Being Stuck In Self-Quarantine Creates A Stage For A Relationship’s Cracks To Appear
Despite some anticipated logistical challenges (aka smooshing two people in front of a laptop or an iPhone), my couples therapy practice has remained busy through the transition to remote couples therapy sessions during the beginning of quarantine due to COVID-19. While my couples’ challenges span a variety of topics–sharing household/kid responsibilities, managing conflict and different relationships with money, to name a few, one thing has become clear: being stuck at home, routines being upended and worrying about health all create a heavy weight on relationships. And this weight can construct a stage on which to showcase all a relationship’s cracks and imperfections.
On some level, this is understandable and predictable. Being cooped-up in the house and losing the “off-ramps” that allow partners separation and distance can intensify already existing fractures or pain points in a relationship. For instance, if a couple has a hard time managing conflict, they may no longer have their go-to tools for diffusing an argument such as separation. With a ton more time spent together because of COVID-19, the temperature between them may ratchet up significantly, leading to vicious fighting.
Couples Need To Be Vigilant To Avoid Regressing Into Old Conflicts
Default ways of thinking, feeling and relating to one another can easily come out when both partners are in a cramped apartment or house together. In order to avoid regressing into old patterns, couples need to be vigilant. I’ve recently been using the analogy of a car’s tires being out of alignment. You’re still able to drive, but it requires that you not take your hands off the wheel or you’ll veer off the road.
In a similar way, the things a couple was doing to work on their relationship before COVID-19 are even more important to pay attention to now. Take my prior example of a couple that is fighting: it’s even more crucial that they deescalate conflict, find ways to avoid it and use other methods of addressing issues besides screaming. If they stop working on this, even for a moment (taking their hands off the wheel, so to speak), they will regress quicker into conflict because of the increased pressure of being quarantined together.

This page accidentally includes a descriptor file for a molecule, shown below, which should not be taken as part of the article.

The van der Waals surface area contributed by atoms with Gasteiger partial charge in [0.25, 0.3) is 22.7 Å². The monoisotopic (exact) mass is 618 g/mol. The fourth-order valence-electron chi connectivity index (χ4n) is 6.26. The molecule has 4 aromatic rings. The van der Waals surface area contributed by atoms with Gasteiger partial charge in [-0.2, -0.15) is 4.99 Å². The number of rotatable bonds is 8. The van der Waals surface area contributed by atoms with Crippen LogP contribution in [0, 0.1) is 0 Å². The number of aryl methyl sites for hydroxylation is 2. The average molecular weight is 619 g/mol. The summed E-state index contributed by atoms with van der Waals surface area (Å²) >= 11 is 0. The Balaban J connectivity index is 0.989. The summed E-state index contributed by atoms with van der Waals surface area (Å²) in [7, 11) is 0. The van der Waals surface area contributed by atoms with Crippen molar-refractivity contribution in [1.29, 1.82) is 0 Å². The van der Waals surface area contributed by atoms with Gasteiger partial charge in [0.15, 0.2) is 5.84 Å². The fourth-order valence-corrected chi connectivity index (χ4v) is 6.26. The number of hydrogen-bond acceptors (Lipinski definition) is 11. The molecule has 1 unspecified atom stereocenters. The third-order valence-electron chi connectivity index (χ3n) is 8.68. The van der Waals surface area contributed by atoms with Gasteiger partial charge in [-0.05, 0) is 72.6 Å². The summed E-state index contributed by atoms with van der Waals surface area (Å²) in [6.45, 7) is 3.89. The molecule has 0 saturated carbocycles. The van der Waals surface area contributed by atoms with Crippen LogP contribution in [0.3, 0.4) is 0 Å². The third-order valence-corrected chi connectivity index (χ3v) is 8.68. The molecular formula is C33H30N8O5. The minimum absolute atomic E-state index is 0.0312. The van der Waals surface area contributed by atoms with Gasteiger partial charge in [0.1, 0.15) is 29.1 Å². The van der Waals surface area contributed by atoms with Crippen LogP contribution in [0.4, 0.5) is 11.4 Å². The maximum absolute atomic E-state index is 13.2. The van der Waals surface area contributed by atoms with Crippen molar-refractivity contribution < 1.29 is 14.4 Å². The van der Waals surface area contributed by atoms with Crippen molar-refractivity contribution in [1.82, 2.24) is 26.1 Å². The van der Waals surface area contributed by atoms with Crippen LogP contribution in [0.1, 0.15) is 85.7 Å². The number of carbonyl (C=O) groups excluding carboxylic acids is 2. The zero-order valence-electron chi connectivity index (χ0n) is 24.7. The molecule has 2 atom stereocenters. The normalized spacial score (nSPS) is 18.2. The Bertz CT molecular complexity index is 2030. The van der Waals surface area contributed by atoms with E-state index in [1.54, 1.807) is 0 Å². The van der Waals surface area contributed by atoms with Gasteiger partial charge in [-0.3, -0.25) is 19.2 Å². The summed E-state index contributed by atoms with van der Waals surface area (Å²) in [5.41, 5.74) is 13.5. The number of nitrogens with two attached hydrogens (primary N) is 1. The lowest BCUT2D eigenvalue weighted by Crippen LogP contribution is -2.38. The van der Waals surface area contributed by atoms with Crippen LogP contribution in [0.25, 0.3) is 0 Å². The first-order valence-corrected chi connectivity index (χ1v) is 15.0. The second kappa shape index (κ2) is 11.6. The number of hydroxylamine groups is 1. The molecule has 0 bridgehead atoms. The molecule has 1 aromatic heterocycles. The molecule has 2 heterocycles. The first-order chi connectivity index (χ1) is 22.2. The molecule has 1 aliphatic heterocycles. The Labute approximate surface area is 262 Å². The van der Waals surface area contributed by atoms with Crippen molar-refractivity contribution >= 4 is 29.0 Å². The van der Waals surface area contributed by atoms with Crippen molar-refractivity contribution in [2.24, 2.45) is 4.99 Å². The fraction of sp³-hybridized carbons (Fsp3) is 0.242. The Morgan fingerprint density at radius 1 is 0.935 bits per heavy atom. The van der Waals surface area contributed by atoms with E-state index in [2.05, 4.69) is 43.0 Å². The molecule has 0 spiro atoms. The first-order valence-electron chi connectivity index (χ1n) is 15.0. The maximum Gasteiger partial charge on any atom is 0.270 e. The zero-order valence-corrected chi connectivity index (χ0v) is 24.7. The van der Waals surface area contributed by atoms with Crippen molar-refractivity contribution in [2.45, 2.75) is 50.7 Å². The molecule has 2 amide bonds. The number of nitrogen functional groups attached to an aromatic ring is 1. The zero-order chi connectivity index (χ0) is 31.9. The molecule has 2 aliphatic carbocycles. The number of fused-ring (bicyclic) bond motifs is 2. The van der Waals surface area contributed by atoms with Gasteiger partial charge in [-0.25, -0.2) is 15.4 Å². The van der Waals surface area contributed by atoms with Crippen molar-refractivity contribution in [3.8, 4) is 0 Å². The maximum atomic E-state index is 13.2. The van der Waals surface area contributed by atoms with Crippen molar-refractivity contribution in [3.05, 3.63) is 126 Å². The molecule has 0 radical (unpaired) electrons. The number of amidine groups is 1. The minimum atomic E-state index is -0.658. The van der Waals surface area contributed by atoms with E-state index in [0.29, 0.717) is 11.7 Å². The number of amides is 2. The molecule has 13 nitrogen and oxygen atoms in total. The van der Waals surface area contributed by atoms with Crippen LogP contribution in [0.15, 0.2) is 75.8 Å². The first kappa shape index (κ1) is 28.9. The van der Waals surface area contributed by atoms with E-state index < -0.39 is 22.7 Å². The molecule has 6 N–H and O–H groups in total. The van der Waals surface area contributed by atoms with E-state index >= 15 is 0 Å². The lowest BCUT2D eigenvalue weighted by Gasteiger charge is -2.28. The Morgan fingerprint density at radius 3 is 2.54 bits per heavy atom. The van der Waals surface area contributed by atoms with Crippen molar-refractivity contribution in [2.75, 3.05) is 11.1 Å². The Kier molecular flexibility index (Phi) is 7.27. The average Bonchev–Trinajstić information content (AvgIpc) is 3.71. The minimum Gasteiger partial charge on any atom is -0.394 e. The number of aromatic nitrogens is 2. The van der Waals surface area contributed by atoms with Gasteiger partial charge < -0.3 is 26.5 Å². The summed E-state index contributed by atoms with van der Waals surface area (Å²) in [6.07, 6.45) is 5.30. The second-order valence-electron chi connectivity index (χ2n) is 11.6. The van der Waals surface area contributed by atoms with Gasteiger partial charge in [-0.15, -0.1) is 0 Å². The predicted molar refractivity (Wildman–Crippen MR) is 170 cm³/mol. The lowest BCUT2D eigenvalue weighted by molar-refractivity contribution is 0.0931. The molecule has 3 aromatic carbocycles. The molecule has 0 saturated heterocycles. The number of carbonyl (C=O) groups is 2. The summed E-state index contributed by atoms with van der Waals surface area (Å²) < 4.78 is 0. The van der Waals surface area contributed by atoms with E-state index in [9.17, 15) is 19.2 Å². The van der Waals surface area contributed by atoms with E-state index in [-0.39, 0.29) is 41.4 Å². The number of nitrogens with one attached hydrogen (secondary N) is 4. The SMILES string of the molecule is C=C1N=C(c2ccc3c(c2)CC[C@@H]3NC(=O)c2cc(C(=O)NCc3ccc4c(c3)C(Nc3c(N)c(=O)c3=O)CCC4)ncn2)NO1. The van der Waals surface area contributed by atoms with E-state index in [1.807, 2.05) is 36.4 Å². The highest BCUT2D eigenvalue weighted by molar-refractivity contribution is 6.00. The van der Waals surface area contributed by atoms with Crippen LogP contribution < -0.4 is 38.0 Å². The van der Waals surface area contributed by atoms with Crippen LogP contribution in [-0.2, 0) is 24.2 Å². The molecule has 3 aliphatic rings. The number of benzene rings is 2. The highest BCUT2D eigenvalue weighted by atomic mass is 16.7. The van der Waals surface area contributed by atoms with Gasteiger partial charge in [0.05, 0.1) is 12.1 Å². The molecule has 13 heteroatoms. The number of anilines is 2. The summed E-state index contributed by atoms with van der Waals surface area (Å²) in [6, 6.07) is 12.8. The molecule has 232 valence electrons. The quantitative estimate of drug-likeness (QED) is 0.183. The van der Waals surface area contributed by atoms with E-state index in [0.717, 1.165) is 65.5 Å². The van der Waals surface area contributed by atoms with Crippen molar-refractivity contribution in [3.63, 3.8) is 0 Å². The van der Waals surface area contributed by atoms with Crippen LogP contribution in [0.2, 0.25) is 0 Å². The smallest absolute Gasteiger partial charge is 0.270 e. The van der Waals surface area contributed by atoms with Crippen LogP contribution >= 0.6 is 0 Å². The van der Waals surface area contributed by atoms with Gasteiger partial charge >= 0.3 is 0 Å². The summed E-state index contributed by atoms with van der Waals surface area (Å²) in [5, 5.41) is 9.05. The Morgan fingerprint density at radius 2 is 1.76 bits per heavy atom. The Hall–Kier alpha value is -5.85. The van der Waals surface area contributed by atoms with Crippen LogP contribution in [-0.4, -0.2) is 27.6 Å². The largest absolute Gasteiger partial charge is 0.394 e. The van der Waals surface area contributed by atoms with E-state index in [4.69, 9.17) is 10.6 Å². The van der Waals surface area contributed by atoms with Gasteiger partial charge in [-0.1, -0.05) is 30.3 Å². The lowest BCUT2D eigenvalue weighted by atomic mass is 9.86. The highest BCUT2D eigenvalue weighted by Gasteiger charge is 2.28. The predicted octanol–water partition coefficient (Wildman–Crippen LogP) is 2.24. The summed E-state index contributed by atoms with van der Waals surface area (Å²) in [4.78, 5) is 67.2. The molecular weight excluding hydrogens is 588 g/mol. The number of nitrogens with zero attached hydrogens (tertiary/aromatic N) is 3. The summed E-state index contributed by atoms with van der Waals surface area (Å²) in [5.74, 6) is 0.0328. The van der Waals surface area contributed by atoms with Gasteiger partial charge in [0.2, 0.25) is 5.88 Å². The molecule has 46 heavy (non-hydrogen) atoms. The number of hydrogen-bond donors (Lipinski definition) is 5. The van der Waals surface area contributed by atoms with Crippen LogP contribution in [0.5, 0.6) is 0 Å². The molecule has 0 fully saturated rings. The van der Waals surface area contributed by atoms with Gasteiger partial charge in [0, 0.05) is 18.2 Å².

Living In Quarantine Means A Couple Has To Be A Team In Prioritizing Their Relationship
Being in quarantine really highlights the necessity of a couple being a team, even in times of conflict. Whether it’s framed as Fair Fighting Rules, Rules of Engagement or a Code of Conduct, both partners need to agree to not throw grenades like threatening to break up, bringing up super hot topics or pushing buttons that turn arguments nuclear during this time.
And if couples can’t agree to pause or end conflict when isolated? A couples therapist can help a couple have a calm and contained conversation about buttons and triggers together. Some couples have agreed to only discuss certain topics in session with me because they can’t get on the same page without help or a set schedule (and time limit) to address these topics. Knowing these topics bring up intense feelings, a couple can work as a team to be responsible with their relationship and not subject it to the damage of bad arguments. Ultimately, couples in quarantine have to agree to prioritize their relationship, even if they don’t align on every other issue.